Mark Zinder, president of a training firm for advisors, says that those who are looking to grow their books need to start approaching things differently. He notes that there are about 200,000 financial advisors in the country, but that only about 1,000 or so are producing $1 million a year. And he has one question for the rest: “What are they doing that you’re not doing. After all, you’re all selling the same thing.”

Zinder is scheduled to give one of the keynote speech at the Bank Insurance & Securities Association’s annual conference on March 9 to March 12, entitled “The Business Model has Changed—Change With it.” Bank Investment Consultant caught up with Zinder to hear his thoughts on how advisors can improve their practices.

Looking to history as a guide, he compares an advisor’s situation today to April 1775 when Paul Revere made his famous midnight ride to Lexington. “He was shouting ‘The British are coming! The British are coming!” Zinder says. “And about 90 percent of the men who heard him responded by coming out with their guns and joining the battle. But there was another man, William Dawes, who also rode out that day from Boston in a different direction shouting the same thing, and only 10% of the men who heard him turned out. Why was that?”

The answer, he suggests, came down to trust and communication. As a noted silversmith in Boston, Revere had trust in the community. As for an advisor, he says, “If a client calls you, they want to be called back within three hours.”

Zinder says many advisors approach new potential clients the wrong way. The classic first step is to have new prospective clients fill out a questionnaire, listing their assets, their liabilities, and their goals. “The only thing worse than filling out a form that I can think of is having to answer questions that are put to you orally from a form.” He says, “I understand that FINRA has said you need to ask all these questions, but pulling out a form to comply with FINRA is not the way to win a client.”

He says it’s okay to ask a client, “How are you?” at the start of a meeting, but adds, “you have to listen to the answer.”  He explains, “Everyone says they’re fine when you ask them, but they’re not. Nobody’s fine. You need to find out what their problems are, and then offer solutions, saying, “I’m recommending this because of what you told me.”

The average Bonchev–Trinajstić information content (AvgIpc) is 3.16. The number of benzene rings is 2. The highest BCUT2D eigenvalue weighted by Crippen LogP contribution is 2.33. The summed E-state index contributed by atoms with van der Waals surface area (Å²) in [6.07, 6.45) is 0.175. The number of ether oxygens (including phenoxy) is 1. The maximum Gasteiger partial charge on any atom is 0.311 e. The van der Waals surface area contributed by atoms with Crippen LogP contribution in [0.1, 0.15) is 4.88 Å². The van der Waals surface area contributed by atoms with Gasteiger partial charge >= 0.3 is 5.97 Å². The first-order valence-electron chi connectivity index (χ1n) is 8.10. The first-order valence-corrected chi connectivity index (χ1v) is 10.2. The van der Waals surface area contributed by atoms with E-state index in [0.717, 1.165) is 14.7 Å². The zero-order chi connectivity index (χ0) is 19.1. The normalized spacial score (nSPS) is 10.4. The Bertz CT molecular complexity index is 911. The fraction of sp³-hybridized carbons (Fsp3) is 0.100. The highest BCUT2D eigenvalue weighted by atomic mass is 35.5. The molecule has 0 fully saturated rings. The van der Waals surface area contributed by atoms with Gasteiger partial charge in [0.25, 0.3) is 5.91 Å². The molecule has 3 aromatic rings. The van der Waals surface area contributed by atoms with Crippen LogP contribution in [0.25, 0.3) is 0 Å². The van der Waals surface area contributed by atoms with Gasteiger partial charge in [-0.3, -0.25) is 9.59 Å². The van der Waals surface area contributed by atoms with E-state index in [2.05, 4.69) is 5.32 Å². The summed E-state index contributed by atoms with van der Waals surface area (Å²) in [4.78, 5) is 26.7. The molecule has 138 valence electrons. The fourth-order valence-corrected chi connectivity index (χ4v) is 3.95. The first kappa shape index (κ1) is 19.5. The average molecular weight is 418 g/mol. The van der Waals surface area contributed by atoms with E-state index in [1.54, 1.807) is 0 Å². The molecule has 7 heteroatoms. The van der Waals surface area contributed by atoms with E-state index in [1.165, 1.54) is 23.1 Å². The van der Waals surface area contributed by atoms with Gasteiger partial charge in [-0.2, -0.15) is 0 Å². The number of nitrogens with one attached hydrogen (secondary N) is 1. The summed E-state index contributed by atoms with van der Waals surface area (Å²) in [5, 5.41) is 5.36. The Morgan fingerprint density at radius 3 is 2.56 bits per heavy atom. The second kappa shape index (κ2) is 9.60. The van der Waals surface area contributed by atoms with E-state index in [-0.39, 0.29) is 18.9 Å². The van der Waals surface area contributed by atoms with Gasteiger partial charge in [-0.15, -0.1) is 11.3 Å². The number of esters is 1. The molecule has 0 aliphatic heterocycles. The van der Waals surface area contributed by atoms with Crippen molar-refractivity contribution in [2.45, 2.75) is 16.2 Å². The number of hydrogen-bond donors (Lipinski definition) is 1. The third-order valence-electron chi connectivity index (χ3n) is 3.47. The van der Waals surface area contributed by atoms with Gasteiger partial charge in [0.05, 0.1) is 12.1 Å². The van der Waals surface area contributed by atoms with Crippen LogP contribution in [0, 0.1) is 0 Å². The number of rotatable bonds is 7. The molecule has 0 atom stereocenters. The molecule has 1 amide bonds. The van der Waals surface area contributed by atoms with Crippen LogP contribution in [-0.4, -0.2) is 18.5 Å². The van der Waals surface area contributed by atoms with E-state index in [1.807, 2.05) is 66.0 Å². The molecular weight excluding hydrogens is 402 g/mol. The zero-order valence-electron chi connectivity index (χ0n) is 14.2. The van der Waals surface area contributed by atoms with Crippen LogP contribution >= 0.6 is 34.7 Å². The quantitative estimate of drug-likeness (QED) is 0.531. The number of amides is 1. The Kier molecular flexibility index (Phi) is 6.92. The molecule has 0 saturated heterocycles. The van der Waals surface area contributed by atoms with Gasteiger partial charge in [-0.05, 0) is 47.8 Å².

Perhaps his most interesting tip relates to how advisors segment and then deal with their clients. Typically, he says, advisors have clients they hate, clients they tolerate, clients they like, and clients they love. Generally they will spend roughly equal time on each group, but he says that is a mistake.

As an example he cites a mistake he made early in his career when he was a broker with Dean Witter. “There was this woman who came in. She had me buy her a $10,000 muni bond. After that she would call me every week, but she never invested any more money. She was really annoying, but I put up with her calls and visits because I knew she had a mother who was in a nursing home who had $5 million in assets, which I also knew she would get when her mother died.”

When the mother passed away, Zinder says he called the woman to ask if she wanted to see him about investing the money. “She said, ‘Nah, I’m going to move it,”  he recalls. “Basically, when you don’t like clients, or you just tolerate them, they’re feeling the same way about you. Yet if you look, you’re probably spending 70% of your time with those clients. What you should be doing is focusing your time on the clients you love. Because even if those clients—they ones you might go to a game with—don’t have a lot of money to invest, they are the ones who love you and who are likely to recommend you to a friend who does have assets.”

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